Uncle Phil imparts some advice to Will in Bel-Air. (Image credit: Universal Television/Westbrook Studios)

Compared to The Fresh Prince, it’s a more mature and hard-hitting entry point to the story that follows. Okay, Bel-Air isn’t completely devoid of humor, but the original’s sitcom premise has clearly been replaced by more than a dash of drama. Remember that iconic moment in The Fresh Prince where Will’s dad leaves him again? Or when Carlton buys a gun to protect his family? How about when Ashley grapples with potentially losing her virginity as a young teen? Take those situations, dial them up to 10 and pepper them throughout each episode, and that’s essentially what’s on offer in Bel-Air.

As impactful as it is, though, Bel-Air’s opening salvo feels a tad clumsy in its execution and narratively escalates a bit too quickly. It hurtles through its first 20 minutes, with quick tours of Will’s neighborhood and introductions to his family and friends, swiftly making way for the event that changes his life forever.

It’s hard not to compare Bel-Air to its predecessor, and that’s its biggest problem

Sure, Bel-Air needs Will to promptly link up with the Banks family to set up the series’ other major narratives. But, for an hour-long opener that ironically drags somewhat once Will arrives in LA, the first episode’s plot could’ve been better paced.

This pacing issue is prominent throughout Bel-Air’s first few episodes. There’s an argument that Bel-Air needs time to establish its themes and relationships between characters, especially when its premiere rushed through such details. Longer episodes provide more opportunities for character development. And that’s a pleasing change of pace from the sitcom, which only focused on a supporting cast member – rather than Smith – fleetingly throughout its six-year run.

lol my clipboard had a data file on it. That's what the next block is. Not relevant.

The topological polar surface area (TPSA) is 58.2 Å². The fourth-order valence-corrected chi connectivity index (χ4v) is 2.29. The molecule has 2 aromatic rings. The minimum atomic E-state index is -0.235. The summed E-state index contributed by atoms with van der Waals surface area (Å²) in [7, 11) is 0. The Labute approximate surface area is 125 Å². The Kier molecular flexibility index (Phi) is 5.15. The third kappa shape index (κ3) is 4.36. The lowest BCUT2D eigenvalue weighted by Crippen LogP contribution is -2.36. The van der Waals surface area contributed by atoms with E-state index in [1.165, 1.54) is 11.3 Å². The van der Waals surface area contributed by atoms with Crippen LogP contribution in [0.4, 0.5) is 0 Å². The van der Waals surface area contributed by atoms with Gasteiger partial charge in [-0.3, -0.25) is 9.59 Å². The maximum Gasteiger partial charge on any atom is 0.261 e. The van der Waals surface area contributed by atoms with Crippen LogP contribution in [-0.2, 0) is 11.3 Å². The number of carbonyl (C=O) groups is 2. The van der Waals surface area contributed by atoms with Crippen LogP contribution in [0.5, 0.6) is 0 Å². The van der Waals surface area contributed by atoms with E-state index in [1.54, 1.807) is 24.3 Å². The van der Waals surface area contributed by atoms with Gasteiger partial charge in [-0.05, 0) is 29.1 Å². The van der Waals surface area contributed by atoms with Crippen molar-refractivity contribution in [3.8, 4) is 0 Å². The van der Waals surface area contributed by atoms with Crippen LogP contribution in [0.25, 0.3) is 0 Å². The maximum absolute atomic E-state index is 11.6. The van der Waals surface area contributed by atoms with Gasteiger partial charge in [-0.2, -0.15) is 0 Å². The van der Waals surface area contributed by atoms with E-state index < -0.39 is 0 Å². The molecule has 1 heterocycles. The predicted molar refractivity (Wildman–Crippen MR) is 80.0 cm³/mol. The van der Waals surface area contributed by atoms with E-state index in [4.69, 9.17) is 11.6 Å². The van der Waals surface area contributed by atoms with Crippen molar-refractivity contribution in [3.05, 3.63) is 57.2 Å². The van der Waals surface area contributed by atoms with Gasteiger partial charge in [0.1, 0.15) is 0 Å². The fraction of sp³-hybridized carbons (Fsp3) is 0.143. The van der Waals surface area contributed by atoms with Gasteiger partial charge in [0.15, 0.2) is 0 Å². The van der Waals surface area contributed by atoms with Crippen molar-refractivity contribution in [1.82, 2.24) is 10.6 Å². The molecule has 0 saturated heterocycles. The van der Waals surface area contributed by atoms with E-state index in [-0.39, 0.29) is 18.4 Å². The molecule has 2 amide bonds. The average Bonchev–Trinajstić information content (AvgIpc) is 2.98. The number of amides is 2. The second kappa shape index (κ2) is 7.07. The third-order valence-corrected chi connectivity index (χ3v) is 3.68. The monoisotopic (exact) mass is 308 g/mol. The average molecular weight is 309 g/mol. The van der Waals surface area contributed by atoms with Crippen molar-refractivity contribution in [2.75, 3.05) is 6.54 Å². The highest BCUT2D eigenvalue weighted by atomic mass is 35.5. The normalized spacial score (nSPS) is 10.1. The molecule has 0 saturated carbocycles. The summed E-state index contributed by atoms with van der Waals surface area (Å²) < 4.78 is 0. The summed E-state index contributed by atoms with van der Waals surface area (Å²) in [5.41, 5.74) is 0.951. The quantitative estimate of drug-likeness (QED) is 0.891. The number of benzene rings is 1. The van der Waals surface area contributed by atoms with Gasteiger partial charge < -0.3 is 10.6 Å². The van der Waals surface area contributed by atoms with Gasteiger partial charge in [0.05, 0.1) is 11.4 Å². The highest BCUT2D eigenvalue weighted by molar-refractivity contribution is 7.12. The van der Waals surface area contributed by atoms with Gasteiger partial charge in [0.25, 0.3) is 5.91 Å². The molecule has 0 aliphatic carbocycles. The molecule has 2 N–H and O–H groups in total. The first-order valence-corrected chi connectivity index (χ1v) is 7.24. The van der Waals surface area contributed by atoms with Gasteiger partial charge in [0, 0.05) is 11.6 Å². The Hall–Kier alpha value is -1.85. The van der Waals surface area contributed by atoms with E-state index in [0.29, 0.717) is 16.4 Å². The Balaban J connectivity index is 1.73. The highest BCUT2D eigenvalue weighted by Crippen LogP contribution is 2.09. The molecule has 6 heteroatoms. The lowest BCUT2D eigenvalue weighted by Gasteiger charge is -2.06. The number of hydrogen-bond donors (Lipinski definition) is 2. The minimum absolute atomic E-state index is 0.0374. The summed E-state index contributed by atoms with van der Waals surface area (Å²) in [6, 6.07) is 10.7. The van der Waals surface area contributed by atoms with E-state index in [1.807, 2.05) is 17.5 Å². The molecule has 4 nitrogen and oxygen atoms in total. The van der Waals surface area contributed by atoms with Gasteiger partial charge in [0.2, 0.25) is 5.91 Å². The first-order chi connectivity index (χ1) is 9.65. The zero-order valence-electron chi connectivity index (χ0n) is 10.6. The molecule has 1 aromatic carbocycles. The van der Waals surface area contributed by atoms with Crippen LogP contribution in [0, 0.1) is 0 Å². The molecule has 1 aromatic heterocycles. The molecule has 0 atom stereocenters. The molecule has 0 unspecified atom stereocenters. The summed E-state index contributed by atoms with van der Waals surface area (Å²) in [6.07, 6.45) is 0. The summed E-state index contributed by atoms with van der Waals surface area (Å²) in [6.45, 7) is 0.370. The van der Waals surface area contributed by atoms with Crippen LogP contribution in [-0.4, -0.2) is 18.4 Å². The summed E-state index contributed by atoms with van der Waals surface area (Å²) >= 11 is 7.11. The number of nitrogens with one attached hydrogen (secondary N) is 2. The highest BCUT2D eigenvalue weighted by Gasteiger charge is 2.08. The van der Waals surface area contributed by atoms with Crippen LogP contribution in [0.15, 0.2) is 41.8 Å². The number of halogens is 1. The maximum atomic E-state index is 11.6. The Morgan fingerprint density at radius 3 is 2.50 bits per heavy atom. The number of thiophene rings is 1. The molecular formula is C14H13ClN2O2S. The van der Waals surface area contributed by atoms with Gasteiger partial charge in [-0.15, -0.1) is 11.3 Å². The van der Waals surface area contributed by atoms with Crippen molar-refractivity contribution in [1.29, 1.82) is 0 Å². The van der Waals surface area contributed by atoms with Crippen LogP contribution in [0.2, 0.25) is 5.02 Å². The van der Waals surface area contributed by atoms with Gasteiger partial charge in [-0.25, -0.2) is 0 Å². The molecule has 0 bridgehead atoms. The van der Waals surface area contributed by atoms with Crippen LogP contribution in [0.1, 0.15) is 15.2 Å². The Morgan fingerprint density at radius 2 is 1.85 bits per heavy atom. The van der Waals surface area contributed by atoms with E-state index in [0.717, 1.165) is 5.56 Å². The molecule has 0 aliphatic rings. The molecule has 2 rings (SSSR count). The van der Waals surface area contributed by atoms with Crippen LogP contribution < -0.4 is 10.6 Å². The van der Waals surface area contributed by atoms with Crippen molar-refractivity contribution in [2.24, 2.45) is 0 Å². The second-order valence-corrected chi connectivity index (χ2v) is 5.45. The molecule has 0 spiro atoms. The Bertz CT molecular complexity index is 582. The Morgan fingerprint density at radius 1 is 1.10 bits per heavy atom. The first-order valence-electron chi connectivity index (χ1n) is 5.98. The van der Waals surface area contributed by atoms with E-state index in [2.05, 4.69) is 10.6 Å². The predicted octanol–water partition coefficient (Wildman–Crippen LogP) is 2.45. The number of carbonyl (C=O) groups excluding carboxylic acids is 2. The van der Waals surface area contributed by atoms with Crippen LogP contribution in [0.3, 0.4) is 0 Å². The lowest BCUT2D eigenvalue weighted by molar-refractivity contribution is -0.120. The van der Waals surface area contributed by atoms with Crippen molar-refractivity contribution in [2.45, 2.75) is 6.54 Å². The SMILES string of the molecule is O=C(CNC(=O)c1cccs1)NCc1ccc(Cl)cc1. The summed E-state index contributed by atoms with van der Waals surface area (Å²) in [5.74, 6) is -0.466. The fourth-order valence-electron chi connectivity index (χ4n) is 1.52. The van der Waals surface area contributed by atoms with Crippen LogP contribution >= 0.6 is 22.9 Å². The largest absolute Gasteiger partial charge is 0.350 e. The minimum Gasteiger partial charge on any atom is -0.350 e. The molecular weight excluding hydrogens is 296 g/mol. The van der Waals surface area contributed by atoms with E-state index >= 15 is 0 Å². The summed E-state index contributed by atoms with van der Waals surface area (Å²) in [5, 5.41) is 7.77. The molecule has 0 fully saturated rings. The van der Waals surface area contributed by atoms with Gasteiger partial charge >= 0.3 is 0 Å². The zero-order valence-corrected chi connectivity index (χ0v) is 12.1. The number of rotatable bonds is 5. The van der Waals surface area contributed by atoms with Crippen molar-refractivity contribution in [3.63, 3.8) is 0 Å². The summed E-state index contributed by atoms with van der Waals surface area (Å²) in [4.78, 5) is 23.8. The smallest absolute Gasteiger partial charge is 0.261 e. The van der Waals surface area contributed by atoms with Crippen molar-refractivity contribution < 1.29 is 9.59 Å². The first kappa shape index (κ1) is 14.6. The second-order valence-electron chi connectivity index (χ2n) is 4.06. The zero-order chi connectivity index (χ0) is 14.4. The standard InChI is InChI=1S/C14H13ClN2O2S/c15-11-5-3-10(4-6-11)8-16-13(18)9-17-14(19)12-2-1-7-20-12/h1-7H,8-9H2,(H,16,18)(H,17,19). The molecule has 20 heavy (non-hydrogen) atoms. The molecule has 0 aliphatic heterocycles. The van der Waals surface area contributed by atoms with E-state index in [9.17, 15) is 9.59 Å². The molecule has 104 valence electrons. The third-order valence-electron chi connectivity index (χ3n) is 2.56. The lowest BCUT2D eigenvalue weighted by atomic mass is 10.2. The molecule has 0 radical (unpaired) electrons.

However, there are times when Bel-Air is unnecessarily slow. It’s a problem largely born out of creating needless drama between characters, especially those with little to do in certain episodes, and the slightly wooden dialogue delivered alongside it. Leaving these moments on the cutting room floor, or utilizing their plot points in character-specific episodes, would’ve made for tighter narratives.

Bank-ing on change

Will and Carlton looking unimpressed in Bel-Air on Peacock

Will and Carlton initially don't get along in Bel-Air. (Image credit: Universal Television/Westbrook Studios)

If there are notable issues with Bel-Air’s plot, the same can’t be said for its cast. For the most part, at least.

Jabari Banks does a fine job of replicating Smith, adopting the same mannerisms and swagger that the world-famous actor brought to The Fresh Prince. His ability to dive into the darker side of the character, and elevate drama-infused scenes, make for a highly satisfying performance.

Previously one-dimensional characters are also given a new lease of life here. Jimmy Akingbola brings a suaveness to Geoffrey, the Banks family’s house manager, which was absent from Joseph Marcell’s sardonic take on the character. Jordan L. Jones, meanwhile, makes Jazz a multifaceted individual with his own problems. It’s a refreshing change from the sitcom’s incarnation, whose appearances were restricted to being the punch line to the same (albeit amusing) slapstick moment. Simone Joy Jones’ Lisa is similarly given a larger role, as opposed to the bit-part character she had in The Fresh Prince.